London is one of the most expensive cities in the world to visit, with some museums costing over $20 for a ticket. But with a little planning the tourist can find plenty of free things in London that are still outstanding.
1) Westminster Abbey
What’s this doing on a list of free things in London? We approached Westminster Abbey and were shocked to find an admission price of 16 pounds, about $26. For a family of four it would cost over $100 to go to church, granted it’s a famous church, but still. . .
But you can visit Westminster Abbey for free. Five nights a week Evensong services are offered at 5pm (3pm most weekends). This service isn’t highly publicized. To attend the service, walk over to the iron gate by the main entrance to the Abbey, not the side entrance used for paid admissions. Guides wearing bright scarlet capes and stern expressions stand blocking the gate. Tell them you’re there for Evensong and they step aside while cheerfully welcoming you.
The 45-minute service is beautifully rendered by the Abbey choir. There is not much time for strolling about the Abbey after the service but you do get to see enough. In many ways, Evensong is preferable to walking around the Church with hundreds of other visitors during the day. The visitor gets to experience Westminster Abbey for what it was originally designed, worship and prayer.
Click the link for more information and current service times: Westminster Abbey Evensong services.
2) The Wallace Collection
We love museums that can be visited in about an hour or so; with many interesting items on display but whose size isn’t so daunting that we feel like we’re missing most of it. The Wallace Collection, housed in a historic London mansion, is one of those museums. It was owned by five generations of collectors, including a few Marquesses of Hertford and Sir Richard Wallace, before becoming a public collection.
The collection has a little something for everyone: 18th-century French masterpieces and furniture, Galleries of Old Master paintings including Rembrandt, medieval religious manuscripts and a sterling collection of swords and armor. The museum surround an open-air courtyard restaurant for snacks and afternoon tea.
3) Royal Air Force Museum
The RAF museum is about a 30-minute Tube ride from central London. It has an incredible amount of planes and helicopters on display in four large hangars. As airplane geeks we’ve been to many aviation museums and this may be the largest. One building is devoted to RAF’s derring do in the World War II Battle of Britain. Antique plane enthusiasts will enjoy the collection of pioneering airplanes in the 1917 Grahame-White Hangar, the UK’s first aircraft factory. If you are traveling with young kids there is LOTS of room to run around and burn off some energy.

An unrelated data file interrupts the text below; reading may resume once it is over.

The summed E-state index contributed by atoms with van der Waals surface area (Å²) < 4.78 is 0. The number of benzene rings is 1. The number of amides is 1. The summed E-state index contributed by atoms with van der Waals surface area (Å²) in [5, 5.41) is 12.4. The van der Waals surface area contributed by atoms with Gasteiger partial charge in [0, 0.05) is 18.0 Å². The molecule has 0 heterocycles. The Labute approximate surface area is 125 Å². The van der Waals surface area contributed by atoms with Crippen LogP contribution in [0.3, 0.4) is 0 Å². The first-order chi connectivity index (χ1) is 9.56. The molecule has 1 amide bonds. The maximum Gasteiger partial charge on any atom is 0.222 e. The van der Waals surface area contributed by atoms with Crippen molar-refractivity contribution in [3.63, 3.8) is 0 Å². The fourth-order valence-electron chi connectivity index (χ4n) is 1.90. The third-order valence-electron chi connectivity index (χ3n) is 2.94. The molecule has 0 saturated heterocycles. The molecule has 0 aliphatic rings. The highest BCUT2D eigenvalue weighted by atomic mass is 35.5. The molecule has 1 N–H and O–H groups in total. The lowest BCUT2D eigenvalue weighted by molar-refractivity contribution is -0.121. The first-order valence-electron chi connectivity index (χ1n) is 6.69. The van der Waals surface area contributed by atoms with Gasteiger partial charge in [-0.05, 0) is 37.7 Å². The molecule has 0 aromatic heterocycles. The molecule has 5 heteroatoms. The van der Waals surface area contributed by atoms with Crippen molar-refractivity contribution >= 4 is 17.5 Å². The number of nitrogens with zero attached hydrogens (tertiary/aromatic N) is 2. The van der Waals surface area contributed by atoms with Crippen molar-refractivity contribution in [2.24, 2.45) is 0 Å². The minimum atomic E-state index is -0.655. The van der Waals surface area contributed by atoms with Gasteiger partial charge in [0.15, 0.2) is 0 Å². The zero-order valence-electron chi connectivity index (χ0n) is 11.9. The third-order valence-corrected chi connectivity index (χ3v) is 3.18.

4) Museum of the City of London
Photo courtesy www.TravelCultureMag.com
Long before the kings, queens and Big Ben, London was a prehistoric settlement and then a Roman outpost. This museum takes the visitor on a time travel tour from the city’s distant past up to the present day. A combination of displays and interactive exhibits hold the attention of all ages. Feel the heat of the Great Fire of 1666, attend an 18th-century garden party and stroll through Victorian streets before going to the movies in the Roaring Twenties and hanging out with Mick Jagger and Twiggy in the 1960’s. The museum’s location gets visitors in the mood: a starkly modern structure built along the remains of ancient Roman Walls.
5) Victoria and Albert Museum
If decorative arts is your thing, the “V&A” is the place to go. This mammoth museum, located in swanky South Kensington, has some of the world’s largest collections of fashion, textiles, ceramics, jewellery (the “Veddy British” spelling), furniture and glass. Channel your inner designer by viewing the stunning collection of drawings, many of which provide insight on the design process. If you still have the energy, they have wonderful paintings as well.
A few other free things in London:
6) British Museum – Massive collection of over 8 million objects. www.BritishMuseum.org
7) National Maritime Museum – The largest maritime museum in the world with pride of place going to Admiral Nelson, including the bloody uniform he was wearing when he was killed at the Battle of Trafalgar. www.rmg.co.uk
8) National Army Museum — Great Britain has a pretty long military history so the Army Museum is a sprawling complex detailing battles going back centuries. I did find one glaring gap though. Their army didn’t seem to be involved in any activity between the War of Spanish Succession that ended in 1714 and the Napoleonic Wars that started in 1795. It seems a little skirmish that occurred in the American colonies has been forgotten.
Web Site: http://www.nam.ac.uk/
[Note: The National Army Museum is temporarily closed until spring 2017 due to a major retrofit.]
9) The Wellcome Collection – The ghoulish may be interested in this medical collection which includes various body parts and antique medical devices. www.WellcomeCollection.org
10) Tate Modern – We’re not that into modern art, a pile of bricks that looked like they were left by a worker was one of the displays. But if you’re into that sort of thing this is the place to see them. Here’s information on visiting the Tate Modern.
11) Abbey Road – Don’t forget to be a Beatle for a day and cross Abbey Road. It’s free and a lot of fun. Here’s information on how to cross Abbey Road.
Here are the top books about traveling to London.
Larissa and Michael are your typical middle-aged couple from Philadelphia who’ve been traveling the world full-time since 2011, seeking off-beat, historic and tasty sights. To receive monthly updates and valuable travel tips subscribe here.